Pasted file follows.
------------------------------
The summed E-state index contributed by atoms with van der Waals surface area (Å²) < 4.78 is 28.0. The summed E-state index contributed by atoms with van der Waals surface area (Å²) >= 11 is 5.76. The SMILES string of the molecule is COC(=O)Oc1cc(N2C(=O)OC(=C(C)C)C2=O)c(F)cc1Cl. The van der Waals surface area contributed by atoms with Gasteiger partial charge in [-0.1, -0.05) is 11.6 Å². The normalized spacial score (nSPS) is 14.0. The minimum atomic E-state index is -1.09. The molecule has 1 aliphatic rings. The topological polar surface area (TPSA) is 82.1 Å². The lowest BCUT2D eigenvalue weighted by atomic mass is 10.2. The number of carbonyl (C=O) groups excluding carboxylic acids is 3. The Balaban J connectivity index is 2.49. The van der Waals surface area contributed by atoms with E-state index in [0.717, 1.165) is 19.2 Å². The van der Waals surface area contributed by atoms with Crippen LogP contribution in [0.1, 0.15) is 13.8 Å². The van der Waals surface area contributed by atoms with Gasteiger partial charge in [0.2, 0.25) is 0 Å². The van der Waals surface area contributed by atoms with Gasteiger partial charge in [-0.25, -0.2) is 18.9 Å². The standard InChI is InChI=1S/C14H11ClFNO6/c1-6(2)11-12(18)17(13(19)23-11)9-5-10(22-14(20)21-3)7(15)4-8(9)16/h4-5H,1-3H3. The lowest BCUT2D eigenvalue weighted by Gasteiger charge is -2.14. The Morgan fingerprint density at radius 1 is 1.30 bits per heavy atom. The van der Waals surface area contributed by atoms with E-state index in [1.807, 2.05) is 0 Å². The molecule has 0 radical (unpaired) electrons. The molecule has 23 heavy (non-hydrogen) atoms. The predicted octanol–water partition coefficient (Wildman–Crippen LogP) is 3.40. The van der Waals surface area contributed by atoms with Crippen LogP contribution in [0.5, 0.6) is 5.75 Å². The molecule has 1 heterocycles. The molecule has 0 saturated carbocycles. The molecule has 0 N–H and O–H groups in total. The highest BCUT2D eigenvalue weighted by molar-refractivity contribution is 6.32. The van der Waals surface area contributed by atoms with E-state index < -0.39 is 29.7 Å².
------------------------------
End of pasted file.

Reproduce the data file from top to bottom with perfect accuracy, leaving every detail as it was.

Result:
The summed E-state index contributed by atoms with van der Waals surface area (Å²) < 4.78 is 28.0. The summed E-state index contributed by atoms with van der Waals surface area (Å²) >= 11 is 5.76. The SMILES string of the molecule is COC(=O)Oc1cc(N2C(=O)OC(=C(C)C)C2=O)c(F)cc1Cl. The van der Waals surface area contributed by atoms with Gasteiger partial charge in [-0.1, -0.05) is 11.6 Å². The normalized spacial score (nSPS) is 14.0. The minimum atomic E-state index is -1.09. The molecule has 1 aliphatic rings. The topological polar surface area (TPSA) is 82.1 Å². The lowest BCUT2D eigenvalue weighted by atomic mass is 10.2. The number of carbonyl (C=O) groups excluding carboxylic acids is 3. The Balaban J connectivity index is 2.49. The van der Waals surface area contributed by atoms with E-state index in [0.717, 1.165) is 19.2 Å². The van der Waals surface area contributed by atoms with Crippen LogP contribution in [0.1, 0.15) is 13.8 Å². The van der Waals surface area contributed by atoms with Gasteiger partial charge in [0.2, 0.25) is 0 Å². The van der Waals surface area contributed by atoms with Gasteiger partial charge in [-0.25, -0.2) is 18.9 Å². The standard InChI is InChI=1S/C14H11ClFNO6/c1-6(2)11-12(18)17(13(19)23-11)9-5-10(22-14(20)21-3)7(15)4-8(9)16/h4-5H,1-3H3. The lowest BCUT2D eigenvalue weighted by Gasteiger charge is -2.14. The Morgan fingerprint density at radius 1 is 1.30 bits per heavy atom. The van der Waals surface area contributed by atoms with E-state index in [1.807, 2.05) is 0 Å². The molecule has 0 radical (unpaired) electrons. The molecule has 23 heavy (non-hydrogen) atoms. The predicted octanol–water partition coefficient (Wildman–Crippen LogP) is 3.40. The van der Waals surface area contributed by atoms with Crippen LogP contribution in [0.5, 0.6) is 5.75 Å². The molecule has 1 heterocycles. The molecule has 0 saturated carbocycles. The molecule has 0 N–H and O–H groups in total. The highest BCUT2D eigenvalue weighted by molar-refractivity contribution is 6.32. The van der Waals surface area contributed by atoms with E-state index < -0.39 is 29.7 Å².